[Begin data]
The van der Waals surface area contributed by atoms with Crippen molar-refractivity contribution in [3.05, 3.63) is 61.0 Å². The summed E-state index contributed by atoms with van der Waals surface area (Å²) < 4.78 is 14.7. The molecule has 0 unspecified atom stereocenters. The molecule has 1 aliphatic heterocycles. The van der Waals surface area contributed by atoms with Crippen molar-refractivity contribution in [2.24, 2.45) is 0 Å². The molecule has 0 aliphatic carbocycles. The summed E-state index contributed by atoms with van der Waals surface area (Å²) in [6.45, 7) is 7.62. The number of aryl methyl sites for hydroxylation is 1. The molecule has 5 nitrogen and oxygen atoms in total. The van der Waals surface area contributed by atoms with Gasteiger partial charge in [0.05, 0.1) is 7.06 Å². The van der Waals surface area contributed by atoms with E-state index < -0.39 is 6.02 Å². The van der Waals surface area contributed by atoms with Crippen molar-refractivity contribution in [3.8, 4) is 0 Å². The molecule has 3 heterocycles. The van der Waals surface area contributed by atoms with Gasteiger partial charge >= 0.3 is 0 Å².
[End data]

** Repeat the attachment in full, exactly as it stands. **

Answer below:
The van der Waals surface area contributed by atoms with Crippen molar-refractivity contribution in [3.05, 3.63) is 61.0 Å². The summed E-state index contributed by atoms with van der Waals surface area (Å²) < 4.78 is 14.7. The molecule has 0 unspecified atom stereocenters. The molecule has 1 aliphatic heterocycles. The van der Waals surface area contributed by atoms with Crippen molar-refractivity contribution in [2.24, 2.45) is 0 Å². The molecule has 0 aliphatic carbocycles. The summed E-state index contributed by atoms with van der Waals surface area (Å²) in [6.45, 7) is 7.62. The number of aryl methyl sites for hydroxylation is 1. The molecule has 5 nitrogen and oxygen atoms in total. The van der Waals surface area contributed by atoms with Gasteiger partial charge in [0.05, 0.1) is 7.06 Å². The van der Waals surface area contributed by atoms with E-state index < -0.39 is 6.02 Å². The van der Waals surface area contributed by atoms with Crippen molar-refractivity contribution in [3.8, 4) is 0 Å². The molecule has 3 heterocycles. The van der Waals surface area contributed by atoms with Gasteiger partial charge >= 0.3 is 0 Å².